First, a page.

reliance on QPAM status or PTE 84-14 in entering into a contract, 
arrangement, or agreement with the ERISA-covered plan or IRA.
    (c) The term ``CSAG'' means Credit Suisse AG.
    (d) The term ``CSSEL'' means Credit Suisse Securities (Europe) 
Limited.
    (e) The term ``CS Affiliated QPAM'' means Credit Suisse Asset 
Management, LLC (CSAM LLC) and Credit Suisse Asset Management Limited 
(CSAM Ltd.) and any current or future ``affiliate'' of CSAG or CSSEL 
(as defined in Part VI(d) of PTE 84-14) that qualifies as a ``qualified 
professional asset manager'' (as defined in Section VI(a) of PTE 84-14) 
\24\ and that relies on the relief provided by PTE 84-14 and with 
respect to which CSAG or CSSEL is a current or future ``affiliate'' (as 
defined in Section VI(d) of PTE 84-14), but is not a CS Related QPAM. 
The term ``CS Affiliated QPAM'' excludes CSAG and CSSEL.
---------------------------------------------------------------------------

    \24\ In general terms, a QPAM is an independent fiduciary that 
is a bank, savings and loan association, insurance company, or 
investment adviser that meets certain equity or net worth 
requirements and other licensure requirements and that has 
acknowledged in a written management agreement that it is a 
fiduciary with respect to each plan that has retained the QPAM.
---------------------------------------------------------------------------

    (f) The term ``CS Related QPAM'' means any current or future 
``qualified professional asset manager'' (as defined in Section VI(a) 
of PTE 84-14) that relies on the relief provided by PTE 84-14, and with 
respect to which CSAG or CSSEL owns a direct or indirect five (5) 
percent or more interest, but with respect to which CSAG or CSSEL is 
not an ``affiliate'' (as defined in section VI(d)(1) of PTE 84-14) The 
term ``CS Related QPAM'' excludes CSAG and CSSEL.
    (g) The term ``Exemption Period'' means the one-year period that 
begins on the date of the CSSEL Conviction.
    (h) The term ``CSAG Plea Agreement'' means the plea agreement 
entered into between the United States of America, by and through the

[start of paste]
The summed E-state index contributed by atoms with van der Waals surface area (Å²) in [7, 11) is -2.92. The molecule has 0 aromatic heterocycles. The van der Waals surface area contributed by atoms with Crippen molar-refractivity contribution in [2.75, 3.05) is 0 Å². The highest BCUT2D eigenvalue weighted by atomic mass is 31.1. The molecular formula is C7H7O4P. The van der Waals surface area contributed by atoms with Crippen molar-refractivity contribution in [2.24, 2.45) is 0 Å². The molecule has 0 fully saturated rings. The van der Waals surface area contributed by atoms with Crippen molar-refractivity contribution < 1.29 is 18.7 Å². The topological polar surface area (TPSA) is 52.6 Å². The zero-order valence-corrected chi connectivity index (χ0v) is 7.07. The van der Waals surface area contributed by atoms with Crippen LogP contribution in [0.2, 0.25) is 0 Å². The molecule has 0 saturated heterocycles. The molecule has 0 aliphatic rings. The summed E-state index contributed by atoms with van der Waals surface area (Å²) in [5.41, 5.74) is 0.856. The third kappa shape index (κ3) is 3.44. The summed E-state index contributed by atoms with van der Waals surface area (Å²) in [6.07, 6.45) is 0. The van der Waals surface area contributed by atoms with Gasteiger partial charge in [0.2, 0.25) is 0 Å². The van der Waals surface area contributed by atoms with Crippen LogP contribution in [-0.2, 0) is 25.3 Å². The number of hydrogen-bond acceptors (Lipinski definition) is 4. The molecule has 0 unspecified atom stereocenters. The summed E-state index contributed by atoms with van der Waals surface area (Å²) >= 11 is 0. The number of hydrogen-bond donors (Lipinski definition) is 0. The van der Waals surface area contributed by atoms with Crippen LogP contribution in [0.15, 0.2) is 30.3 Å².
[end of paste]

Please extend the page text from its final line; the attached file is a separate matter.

United States Department of Justice, and the United States Attorney's 
Office for the Eastern District of Virginia, and CSSEL in Case Number 
1:14-cr-188-RBS.
    (i) The term ``CSSEL Plea Agreement'' means the plea agreement 
entered into between the United States of America, by and through the 
United States Department of Justice, Criminal Division, Money 
Laundering and Asset Recovery Section and Fraud Section, and the United 
States Attorney's Office for the Eastern District of New York, and 
CSSEL in Case Number 1:21-cr-00520-WFK.

Section II. Covered Transactions

    If this proposed exemption is granted, the CS Affiliated QPAMs, as 
defined in Section I(d), will not be precluded from relying on the 
exemptive relief provided by Prohibited Transaction Class Exemption 84-
14 (PTE 84-14) \25\ during

[[Page 1196]]

the Exemption Period, notwithstanding the ``Convictions'' against CSAG 
and CSSEL (as defined in Section I(a)), provided that the conditions in 
Section III are satisfied.
---------------------------------------------------------------------------

    \25\ 49 FR 9494 (March 13, 1984), as corrected at 50 FR 41430, 
(Oct. 10, 1985), as amended at 70 FR 49305 (Aug. 23, 2005), and as 
amended at 75 FR 38837 (July 6, 2010).
---------------------------------------------------------------------------

Section III. Conditions

    (a) The CS Affiliated QPAMs and the CS Related QPAMs (including 
their officers, directors, agents other than CSG, CSAG, and CSSEL, 
employees of such QPAMs, and CSAG employees that do work for CS 
Affiliated or Related QPAMs described in subparagraph (d) below) did 
not know or did not have reason to know of, and did not participate in 
the criminal conduct of CSAG and CSSEL that is the subject of the 
Convictions. Further, any other party engaged on behalf of the CS 
Affiliated QPAMs and CS Related QPAMs who had responsibility for, or 
exercised authority in connection with the management of plan assets 
did not know or have reason to know of, and did not participate in the 
criminal conduct that is the subject of the Convictions. For purposes 
of this exemption, including paragraph (c) below, ``participate in'' 
refers not only to active participation in the criminal conduct of CSAG 
and CSSEL that is the subject of the Convictions, but also to knowing 
approval of the criminal conduct, or knowledge of such conduct without 
taking active steps to prohibit such conduct, including reporting the 
conduct to the individual's supervisors, and to the Board of Directors.
    (b) The CS Affiliated QPAMs and the CS Related QPAMs (including 
their officers, directors, agents other than CSAG, employees of such 
QPAMs, and CSAG employees described in subparagraph (d)(3) below) did 
not receive direct compensation, or knowingly receive indirect 
compensation, in connection with the criminal conduct of that is the 
subject of the Convictions. Further, any other party engaged on behalf 
of the CS Affiliated QPAMs and the CS Related QPAMs who had 
responsibility for, or exercised authority in connection with the 
management of plan assets did not receive direct compensation, or 
knowingly receive indirect compensation, in connection with the 
criminal conduct of that is the subject of the subject of the 
Convictions;
    (c) The CS Affiliated QPAMs do not currently and will not in the 
future employ or knowingly engage any of the individuals who 
participated in the criminal conduct of CSAG and CSSEL that is the 
subject of the Convictions;
    (d) At all times during the Exemption Period, no CS Affiliated QPAM